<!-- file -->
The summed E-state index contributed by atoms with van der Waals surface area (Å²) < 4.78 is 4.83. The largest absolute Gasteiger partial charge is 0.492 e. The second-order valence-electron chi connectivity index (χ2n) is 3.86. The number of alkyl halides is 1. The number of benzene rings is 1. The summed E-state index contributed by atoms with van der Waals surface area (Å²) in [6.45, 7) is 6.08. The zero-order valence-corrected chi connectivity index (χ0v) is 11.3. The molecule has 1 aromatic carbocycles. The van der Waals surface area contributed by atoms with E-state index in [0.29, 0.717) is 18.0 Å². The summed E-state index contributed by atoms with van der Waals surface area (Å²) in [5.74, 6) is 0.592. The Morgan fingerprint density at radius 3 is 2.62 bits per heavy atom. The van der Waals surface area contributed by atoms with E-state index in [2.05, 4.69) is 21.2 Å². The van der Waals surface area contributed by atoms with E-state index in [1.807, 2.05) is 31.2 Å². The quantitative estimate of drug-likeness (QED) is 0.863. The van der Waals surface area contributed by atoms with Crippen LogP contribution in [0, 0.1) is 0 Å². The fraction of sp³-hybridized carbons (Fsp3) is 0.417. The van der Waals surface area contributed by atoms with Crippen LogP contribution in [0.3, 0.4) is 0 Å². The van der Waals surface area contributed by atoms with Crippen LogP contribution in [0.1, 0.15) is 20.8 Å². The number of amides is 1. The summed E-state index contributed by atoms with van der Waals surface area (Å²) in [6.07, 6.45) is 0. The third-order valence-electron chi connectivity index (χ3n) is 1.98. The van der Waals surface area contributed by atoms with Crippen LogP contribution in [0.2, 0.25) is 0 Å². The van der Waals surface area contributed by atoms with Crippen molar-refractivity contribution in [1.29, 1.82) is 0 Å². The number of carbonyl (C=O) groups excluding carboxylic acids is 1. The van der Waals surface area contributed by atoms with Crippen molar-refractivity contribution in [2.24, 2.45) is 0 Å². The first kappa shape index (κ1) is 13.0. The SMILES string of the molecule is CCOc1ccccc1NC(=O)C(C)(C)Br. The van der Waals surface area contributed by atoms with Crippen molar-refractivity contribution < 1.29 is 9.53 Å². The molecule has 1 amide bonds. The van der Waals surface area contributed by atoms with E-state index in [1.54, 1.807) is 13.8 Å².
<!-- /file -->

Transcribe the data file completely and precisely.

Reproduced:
The summed E-state index contributed by atoms with van der Waals surface area (Å²) < 4.78 is 4.83. The largest absolute Gasteiger partial charge is 0.492 e. The second-order valence-electron chi connectivity index (χ2n) is 3.86. The number of alkyl halides is 1. The number of benzene rings is 1. The summed E-state index contributed by atoms with van der Waals surface area (Å²) in [6.45, 7) is 6.08. The zero-order valence-corrected chi connectivity index (χ0v) is 11.3. The molecule has 1 aromatic carbocycles. The van der Waals surface area contributed by atoms with E-state index in [0.29, 0.717) is 18.0 Å². The summed E-state index contributed by atoms with van der Waals surface area (Å²) in [5.74, 6) is 0.592. The Morgan fingerprint density at radius 3 is 2.62 bits per heavy atom. The van der Waals surface area contributed by atoms with E-state index in [2.05, 4.69) is 21.2 Å². The van der Waals surface area contributed by atoms with E-state index in [1.807, 2.05) is 31.2 Å². The quantitative estimate of drug-likeness (QED) is 0.863. The van der Waals surface area contributed by atoms with Crippen LogP contribution in [0, 0.1) is 0 Å². The fraction of sp³-hybridized carbons (Fsp3) is 0.417. The van der Waals surface area contributed by atoms with Crippen LogP contribution in [0.3, 0.4) is 0 Å². The van der Waals surface area contributed by atoms with Crippen LogP contribution in [0.1, 0.15) is 20.8 Å². The number of amides is 1. The summed E-state index contributed by atoms with van der Waals surface area (Å²) in [6.07, 6.45) is 0. The third-order valence-electron chi connectivity index (χ3n) is 1.98. The van der Waals surface area contributed by atoms with Crippen LogP contribution in [0.2, 0.25) is 0 Å². The van der Waals surface area contributed by atoms with Crippen molar-refractivity contribution in [1.29, 1.82) is 0 Å². The number of carbonyl (C=O) groups excluding carboxylic acids is 1. The van der Waals surface area contributed by atoms with Crippen molar-refractivity contribution in [2.24, 2.45) is 0 Å². The first kappa shape index (κ1) is 13.0. The SMILES string of the molecule is CCOc1ccccc1NC(=O)C(C)(C)Br. The van der Waals surface area contributed by atoms with Crippen molar-refractivity contribution < 1.29 is 9.53 Å². The molecule has 1 amide bonds. The van der Waals surface area contributed by atoms with E-state index in [1.54, 1.807) is 13.8 Å².